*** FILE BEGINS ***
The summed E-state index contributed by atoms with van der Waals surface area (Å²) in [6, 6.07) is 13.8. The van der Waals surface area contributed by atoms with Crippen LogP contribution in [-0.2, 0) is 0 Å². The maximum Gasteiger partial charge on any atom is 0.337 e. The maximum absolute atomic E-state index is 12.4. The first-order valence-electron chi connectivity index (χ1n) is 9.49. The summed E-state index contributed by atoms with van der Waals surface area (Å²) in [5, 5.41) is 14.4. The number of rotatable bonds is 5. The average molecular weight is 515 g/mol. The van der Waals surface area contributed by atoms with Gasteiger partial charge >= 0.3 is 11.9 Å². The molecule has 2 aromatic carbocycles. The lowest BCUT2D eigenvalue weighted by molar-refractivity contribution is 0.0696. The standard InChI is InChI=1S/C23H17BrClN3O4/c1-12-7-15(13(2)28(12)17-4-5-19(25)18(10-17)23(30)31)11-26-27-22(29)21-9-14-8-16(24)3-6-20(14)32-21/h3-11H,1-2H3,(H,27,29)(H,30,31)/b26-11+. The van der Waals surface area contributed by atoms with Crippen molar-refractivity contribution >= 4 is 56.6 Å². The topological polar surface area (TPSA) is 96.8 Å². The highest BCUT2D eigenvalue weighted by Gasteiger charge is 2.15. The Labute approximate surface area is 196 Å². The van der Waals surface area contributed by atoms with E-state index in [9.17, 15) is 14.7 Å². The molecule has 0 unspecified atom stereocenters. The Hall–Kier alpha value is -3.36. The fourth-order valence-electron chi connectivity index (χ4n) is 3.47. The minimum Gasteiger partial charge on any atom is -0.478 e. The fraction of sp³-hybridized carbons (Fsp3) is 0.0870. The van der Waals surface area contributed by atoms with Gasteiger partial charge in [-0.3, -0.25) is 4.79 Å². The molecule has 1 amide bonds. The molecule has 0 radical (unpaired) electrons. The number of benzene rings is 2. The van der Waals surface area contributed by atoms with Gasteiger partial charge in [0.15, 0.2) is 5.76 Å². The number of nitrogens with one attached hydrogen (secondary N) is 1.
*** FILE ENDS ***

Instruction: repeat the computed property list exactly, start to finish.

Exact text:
The summed E-state index contributed by atoms with van der Waals surface area (Å²) in [6, 6.07) is 13.8. The van der Waals surface area contributed by atoms with Crippen LogP contribution in [-0.2, 0) is 0 Å². The maximum Gasteiger partial charge on any atom is 0.337 e. The maximum absolute atomic E-state index is 12.4. The first-order valence-electron chi connectivity index (χ1n) is 9.49. The summed E-state index contributed by atoms with van der Waals surface area (Å²) in [5, 5.41) is 14.4. The number of rotatable bonds is 5. The average molecular weight is 515 g/mol. The van der Waals surface area contributed by atoms with Gasteiger partial charge >= 0.3 is 11.9 Å². The molecule has 2 aromatic carbocycles. The lowest BCUT2D eigenvalue weighted by molar-refractivity contribution is 0.0696. The standard InChI is InChI=1S/C23H17BrClN3O4/c1-12-7-15(13(2)28(12)17-4-5-19(25)18(10-17)23(30)31)11-26-27-22(29)21-9-14-8-16(24)3-6-20(14)32-21/h3-11H,1-2H3,(H,27,29)(H,30,31)/b26-11+. The van der Waals surface area contributed by atoms with Crippen molar-refractivity contribution >= 4 is 56.6 Å². The topological polar surface area (TPSA) is 96.8 Å². The highest BCUT2D eigenvalue weighted by Gasteiger charge is 2.15. The Labute approximate surface area is 196 Å². The van der Waals surface area contributed by atoms with E-state index in [9.17, 15) is 14.7 Å². The molecule has 0 unspecified atom stereocenters. The Hall–Kier alpha value is -3.36. The fourth-order valence-electron chi connectivity index (χ4n) is 3.47. The minimum Gasteiger partial charge on any atom is -0.478 e. The fraction of sp³-hybridized carbons (Fsp3) is 0.0870. The van der Waals surface area contributed by atoms with Gasteiger partial charge in [-0.3, -0.25) is 4.79 Å². The molecule has 1 amide bonds. The molecule has 0 radical (unpaired) electrons. The number of benzene rings is 2. The van der Waals surface area contributed by atoms with Gasteiger partial charge in [0.15, 0.2) is 5.76 Å². The number of nitrogens with one attached hydrogen (secondary N) is 1.